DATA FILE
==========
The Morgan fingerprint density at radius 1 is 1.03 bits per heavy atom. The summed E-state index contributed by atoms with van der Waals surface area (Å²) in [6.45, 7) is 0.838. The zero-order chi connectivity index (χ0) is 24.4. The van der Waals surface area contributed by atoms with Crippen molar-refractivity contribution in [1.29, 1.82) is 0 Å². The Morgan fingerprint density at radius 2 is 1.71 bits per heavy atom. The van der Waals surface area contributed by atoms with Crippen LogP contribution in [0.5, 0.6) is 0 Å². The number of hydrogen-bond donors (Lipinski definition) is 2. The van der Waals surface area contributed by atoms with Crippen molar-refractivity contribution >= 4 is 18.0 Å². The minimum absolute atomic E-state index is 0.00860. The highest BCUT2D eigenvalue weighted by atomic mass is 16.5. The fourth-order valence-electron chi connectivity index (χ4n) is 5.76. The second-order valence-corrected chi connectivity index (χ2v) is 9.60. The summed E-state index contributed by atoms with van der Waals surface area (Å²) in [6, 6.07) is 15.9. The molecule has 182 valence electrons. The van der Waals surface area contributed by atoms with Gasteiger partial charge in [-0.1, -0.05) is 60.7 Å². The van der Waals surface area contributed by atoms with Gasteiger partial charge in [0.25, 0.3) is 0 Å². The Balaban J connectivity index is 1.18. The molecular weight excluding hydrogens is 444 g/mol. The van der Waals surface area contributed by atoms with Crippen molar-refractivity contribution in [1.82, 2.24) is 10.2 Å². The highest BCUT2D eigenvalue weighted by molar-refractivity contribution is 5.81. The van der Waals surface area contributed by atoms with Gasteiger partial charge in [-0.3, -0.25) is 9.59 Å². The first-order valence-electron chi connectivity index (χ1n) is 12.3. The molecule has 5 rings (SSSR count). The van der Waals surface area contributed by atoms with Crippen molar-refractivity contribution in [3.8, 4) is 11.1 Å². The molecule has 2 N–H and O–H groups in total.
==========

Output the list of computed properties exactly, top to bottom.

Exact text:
The Morgan fingerprint density at radius 1 is 1.03 bits per heavy atom. The summed E-state index contributed by atoms with van der Waals surface area (Å²) in [6.45, 7) is 0.838. The zero-order chi connectivity index (χ0) is 24.4. The van der Waals surface area contributed by atoms with Crippen molar-refractivity contribution in [1.29, 1.82) is 0 Å². The Morgan fingerprint density at radius 2 is 1.71 bits per heavy atom. The van der Waals surface area contributed by atoms with Crippen LogP contribution in [0.5, 0.6) is 0 Å². The number of hydrogen-bond donors (Lipinski definition) is 2. The van der Waals surface area contributed by atoms with Crippen molar-refractivity contribution >= 4 is 18.0 Å². The minimum absolute atomic E-state index is 0.00860. The highest BCUT2D eigenvalue weighted by atomic mass is 16.5. The fourth-order valence-electron chi connectivity index (χ4n) is 5.76. The second-order valence-corrected chi connectivity index (χ2v) is 9.60. The summed E-state index contributed by atoms with van der Waals surface area (Å²) in [6, 6.07) is 15.9. The molecule has 182 valence electrons. The van der Waals surface area contributed by atoms with Gasteiger partial charge in [-0.1, -0.05) is 60.7 Å². The van der Waals surface area contributed by atoms with Gasteiger partial charge in [0.25, 0.3) is 0 Å². The Balaban J connectivity index is 1.18. The molecular weight excluding hydrogens is 444 g/mol. The van der Waals surface area contributed by atoms with Crippen molar-refractivity contribution in [1.82, 2.24) is 10.2 Å². The highest BCUT2D eigenvalue weighted by molar-refractivity contribution is 5.81. The van der Waals surface area contributed by atoms with Gasteiger partial charge in [-0.3, -0.25) is 9.59 Å². The first-order valence-electron chi connectivity index (χ1n) is 12.3. The molecule has 5 rings (SSSR count). The van der Waals surface area contributed by atoms with Crippen molar-refractivity contribution in [3.8, 4) is 11.1 Å². The molecule has 2 N–H and O–H groups in total.